All I used in Light Room was auto tone levels, camera standard under camera calibration and lens corrections which included remove chromatic aberration selected.

I used those settings on all 13 shots.

The last shot is the original with 25 luminonce dialled in.

The stacked image has removed the noise without removing sharpness or detail, it only took 5 minutes extra to complete!


Exercise 4.5


Make a Google Images search for ‘landscape’, ‘portrait’, or any ordinary subject such as ‘apple’ or ‘sunset’. Add a screen-grab of a representative page to your learning log and note down the similarities you find between the images.
Now take a number of your own photographs of the same subject, paying special attention to the ‘Creativity’ criteria at the end of Part One.

You might like to make the subject appear ‘incidental’, for instance by using juxtaposition, focus or framing.
Or you might begin with the observation of Ernst Haas, or the ‘camera vision’ of Bill Brandt.
Add a final image to your learning log, together with a selection of preparatory shots.

In your notes describe how your photograph differs from your Google Images source images of the same subject.



For this exercise I decided to make my subject Bicycles, the most common form of transport on Earth.

When I searched for images they all appeared to come from catalogues and web sites selling them.

To differentiate my photo’s I had to search for the unusual or different in order to stand out.

I went out at different times of day using various focal lengths to achieve my goals.



As you can see from the majority of these shots most are taken side on and under good lighting conditions.

They are product photo’s, informative but very bland.

Only three show people with their bicycles.


Club outing

At rest

Awaiting an owner

Busted 1

Busted 2


With helmet.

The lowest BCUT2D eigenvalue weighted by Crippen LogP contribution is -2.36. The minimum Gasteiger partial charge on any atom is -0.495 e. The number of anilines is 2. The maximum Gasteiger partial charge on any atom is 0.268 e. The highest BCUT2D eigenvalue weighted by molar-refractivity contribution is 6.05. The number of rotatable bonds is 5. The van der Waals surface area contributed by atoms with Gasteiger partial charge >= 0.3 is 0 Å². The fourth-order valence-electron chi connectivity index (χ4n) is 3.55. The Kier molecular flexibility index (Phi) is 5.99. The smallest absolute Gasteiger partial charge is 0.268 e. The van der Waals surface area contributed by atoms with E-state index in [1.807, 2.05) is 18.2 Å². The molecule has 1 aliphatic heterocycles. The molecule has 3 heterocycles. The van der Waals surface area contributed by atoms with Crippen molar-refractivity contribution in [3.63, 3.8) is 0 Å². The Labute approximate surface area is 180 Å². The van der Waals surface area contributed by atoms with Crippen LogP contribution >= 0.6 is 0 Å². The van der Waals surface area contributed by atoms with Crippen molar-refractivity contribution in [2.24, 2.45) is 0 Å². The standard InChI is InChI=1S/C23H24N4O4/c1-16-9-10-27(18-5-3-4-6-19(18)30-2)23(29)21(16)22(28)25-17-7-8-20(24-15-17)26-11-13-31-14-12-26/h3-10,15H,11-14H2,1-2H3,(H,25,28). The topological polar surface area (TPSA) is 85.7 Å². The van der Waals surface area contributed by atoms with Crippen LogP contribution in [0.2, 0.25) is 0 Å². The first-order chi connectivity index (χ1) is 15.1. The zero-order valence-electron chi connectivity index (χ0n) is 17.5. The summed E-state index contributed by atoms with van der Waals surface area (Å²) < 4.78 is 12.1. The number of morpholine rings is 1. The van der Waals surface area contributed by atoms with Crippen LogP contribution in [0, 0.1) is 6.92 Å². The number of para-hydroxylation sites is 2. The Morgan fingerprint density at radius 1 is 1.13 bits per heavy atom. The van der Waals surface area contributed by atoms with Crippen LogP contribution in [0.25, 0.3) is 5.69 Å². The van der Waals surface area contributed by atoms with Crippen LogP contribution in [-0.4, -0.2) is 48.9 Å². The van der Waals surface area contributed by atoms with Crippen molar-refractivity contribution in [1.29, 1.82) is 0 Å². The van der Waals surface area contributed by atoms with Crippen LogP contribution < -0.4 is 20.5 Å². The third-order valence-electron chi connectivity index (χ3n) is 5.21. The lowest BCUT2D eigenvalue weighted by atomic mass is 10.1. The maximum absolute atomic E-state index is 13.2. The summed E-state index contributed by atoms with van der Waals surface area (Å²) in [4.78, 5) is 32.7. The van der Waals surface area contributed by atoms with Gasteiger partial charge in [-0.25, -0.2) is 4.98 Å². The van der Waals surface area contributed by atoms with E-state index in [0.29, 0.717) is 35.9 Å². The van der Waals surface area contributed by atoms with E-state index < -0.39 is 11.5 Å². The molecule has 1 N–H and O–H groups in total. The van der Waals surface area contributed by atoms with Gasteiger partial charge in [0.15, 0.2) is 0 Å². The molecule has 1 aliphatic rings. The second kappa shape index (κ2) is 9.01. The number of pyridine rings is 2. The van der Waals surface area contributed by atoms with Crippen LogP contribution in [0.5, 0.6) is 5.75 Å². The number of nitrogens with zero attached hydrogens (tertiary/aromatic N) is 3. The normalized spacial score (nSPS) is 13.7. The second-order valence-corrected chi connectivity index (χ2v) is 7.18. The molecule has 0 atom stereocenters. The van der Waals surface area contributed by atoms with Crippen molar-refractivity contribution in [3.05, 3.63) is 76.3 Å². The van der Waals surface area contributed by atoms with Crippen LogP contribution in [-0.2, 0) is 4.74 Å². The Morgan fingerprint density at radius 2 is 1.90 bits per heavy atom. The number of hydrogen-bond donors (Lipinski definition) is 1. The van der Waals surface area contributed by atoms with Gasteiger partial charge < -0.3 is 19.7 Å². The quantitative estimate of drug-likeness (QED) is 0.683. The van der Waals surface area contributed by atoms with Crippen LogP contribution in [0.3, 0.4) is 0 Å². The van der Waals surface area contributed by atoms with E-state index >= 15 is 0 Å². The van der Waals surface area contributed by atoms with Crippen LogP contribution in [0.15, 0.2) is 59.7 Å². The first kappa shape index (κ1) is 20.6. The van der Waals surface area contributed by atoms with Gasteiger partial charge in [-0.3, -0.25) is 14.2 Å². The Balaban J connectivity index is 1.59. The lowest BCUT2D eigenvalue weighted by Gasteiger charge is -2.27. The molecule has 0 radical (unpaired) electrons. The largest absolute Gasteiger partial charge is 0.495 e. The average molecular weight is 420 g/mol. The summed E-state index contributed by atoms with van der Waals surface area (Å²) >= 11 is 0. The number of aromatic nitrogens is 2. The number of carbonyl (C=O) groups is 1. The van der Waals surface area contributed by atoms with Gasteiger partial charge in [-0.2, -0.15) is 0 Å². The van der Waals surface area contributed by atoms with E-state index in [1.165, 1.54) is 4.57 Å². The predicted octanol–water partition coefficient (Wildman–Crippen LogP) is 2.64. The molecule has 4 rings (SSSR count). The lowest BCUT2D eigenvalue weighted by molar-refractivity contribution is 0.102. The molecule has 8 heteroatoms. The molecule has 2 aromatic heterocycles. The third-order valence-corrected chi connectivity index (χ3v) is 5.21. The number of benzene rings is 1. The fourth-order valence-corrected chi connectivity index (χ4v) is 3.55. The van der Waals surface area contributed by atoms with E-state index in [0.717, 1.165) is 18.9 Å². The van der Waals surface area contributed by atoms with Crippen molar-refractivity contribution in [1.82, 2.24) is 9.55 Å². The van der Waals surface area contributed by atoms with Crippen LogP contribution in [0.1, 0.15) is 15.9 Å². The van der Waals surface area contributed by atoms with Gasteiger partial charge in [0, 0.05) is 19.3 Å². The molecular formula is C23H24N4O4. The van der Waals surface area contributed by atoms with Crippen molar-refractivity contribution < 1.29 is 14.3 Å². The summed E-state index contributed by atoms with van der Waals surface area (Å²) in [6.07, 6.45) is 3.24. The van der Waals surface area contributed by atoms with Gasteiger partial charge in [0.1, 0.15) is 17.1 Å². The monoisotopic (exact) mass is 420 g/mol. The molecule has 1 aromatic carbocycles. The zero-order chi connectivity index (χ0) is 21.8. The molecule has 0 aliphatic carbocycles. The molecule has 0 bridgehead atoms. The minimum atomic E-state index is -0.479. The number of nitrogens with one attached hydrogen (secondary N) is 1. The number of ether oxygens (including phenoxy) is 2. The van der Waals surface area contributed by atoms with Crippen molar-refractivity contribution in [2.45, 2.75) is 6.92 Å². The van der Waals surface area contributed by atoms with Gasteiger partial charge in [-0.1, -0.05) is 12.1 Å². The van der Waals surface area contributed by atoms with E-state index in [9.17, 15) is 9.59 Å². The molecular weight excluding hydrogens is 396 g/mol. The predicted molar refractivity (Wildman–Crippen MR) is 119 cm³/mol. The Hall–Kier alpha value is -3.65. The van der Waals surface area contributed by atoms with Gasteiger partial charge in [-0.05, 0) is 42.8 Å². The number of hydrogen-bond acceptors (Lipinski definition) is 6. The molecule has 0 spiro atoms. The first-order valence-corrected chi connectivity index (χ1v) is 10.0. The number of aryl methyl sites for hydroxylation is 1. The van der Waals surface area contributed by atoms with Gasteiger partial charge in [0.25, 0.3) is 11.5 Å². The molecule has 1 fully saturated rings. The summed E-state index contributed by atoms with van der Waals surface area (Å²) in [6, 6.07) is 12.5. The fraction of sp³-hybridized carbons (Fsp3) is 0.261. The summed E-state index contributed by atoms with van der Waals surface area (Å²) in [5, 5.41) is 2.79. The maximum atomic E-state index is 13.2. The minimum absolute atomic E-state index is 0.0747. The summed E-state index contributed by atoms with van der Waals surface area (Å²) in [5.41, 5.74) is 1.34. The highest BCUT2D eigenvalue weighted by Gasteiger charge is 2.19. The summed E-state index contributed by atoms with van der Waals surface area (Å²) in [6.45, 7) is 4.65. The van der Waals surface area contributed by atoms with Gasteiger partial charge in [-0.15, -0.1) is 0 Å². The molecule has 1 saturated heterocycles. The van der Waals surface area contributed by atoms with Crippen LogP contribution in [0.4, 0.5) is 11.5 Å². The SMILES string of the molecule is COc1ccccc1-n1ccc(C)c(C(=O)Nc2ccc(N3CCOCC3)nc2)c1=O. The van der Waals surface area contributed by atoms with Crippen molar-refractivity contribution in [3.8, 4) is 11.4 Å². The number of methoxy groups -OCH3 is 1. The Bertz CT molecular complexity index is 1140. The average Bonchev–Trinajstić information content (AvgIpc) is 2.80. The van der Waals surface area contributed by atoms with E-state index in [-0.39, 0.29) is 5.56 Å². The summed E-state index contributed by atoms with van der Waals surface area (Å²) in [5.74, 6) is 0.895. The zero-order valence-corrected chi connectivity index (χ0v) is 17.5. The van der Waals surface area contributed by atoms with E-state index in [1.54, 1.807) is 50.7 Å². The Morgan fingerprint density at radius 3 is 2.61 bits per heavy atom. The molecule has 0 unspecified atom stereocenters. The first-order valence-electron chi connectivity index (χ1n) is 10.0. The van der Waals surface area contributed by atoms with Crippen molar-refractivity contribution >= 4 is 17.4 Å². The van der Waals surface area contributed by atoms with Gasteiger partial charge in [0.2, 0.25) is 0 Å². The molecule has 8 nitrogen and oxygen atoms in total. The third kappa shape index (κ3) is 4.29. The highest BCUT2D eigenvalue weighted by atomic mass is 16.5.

My top pick……

Contact sheet 1


Contact sheet 2


For this exercise I looked at photographers such as Rut Bleeses night shots of London, Tony Ray Jones, Brassei and Sato Shintaro.

None of which fit my particular subject very well.

The problem if it can be called that, is an ordinary subject is Ordinary.

Subjects such as Apples and sunsets have been done so often that it’s hard to come up with something different.

This statement from the OCA course sums the issue up nicely.

“While we’re not expecting you to go to Japan to photograph Mount Fuji, the difficulty of seeing something in an original way confronts every artist and photographer.

The problem isn’t so much the iconographic subject – after all, it’s often said that the whole world has been photographed.

It’s rather an expectation of how a photograph of a particular subject should look”.

Rob Bloomfield, Expressing your vision, page 94, OCA 2014.


I’m still not satisfied that I have produced images that show my chosen subject in a way that is more interesting and different from those of my screen grab.

I tried by changing the angle of view as well as varying the time of day and showed the bicycle in its more natural state, not the pristine environment of a catalogue.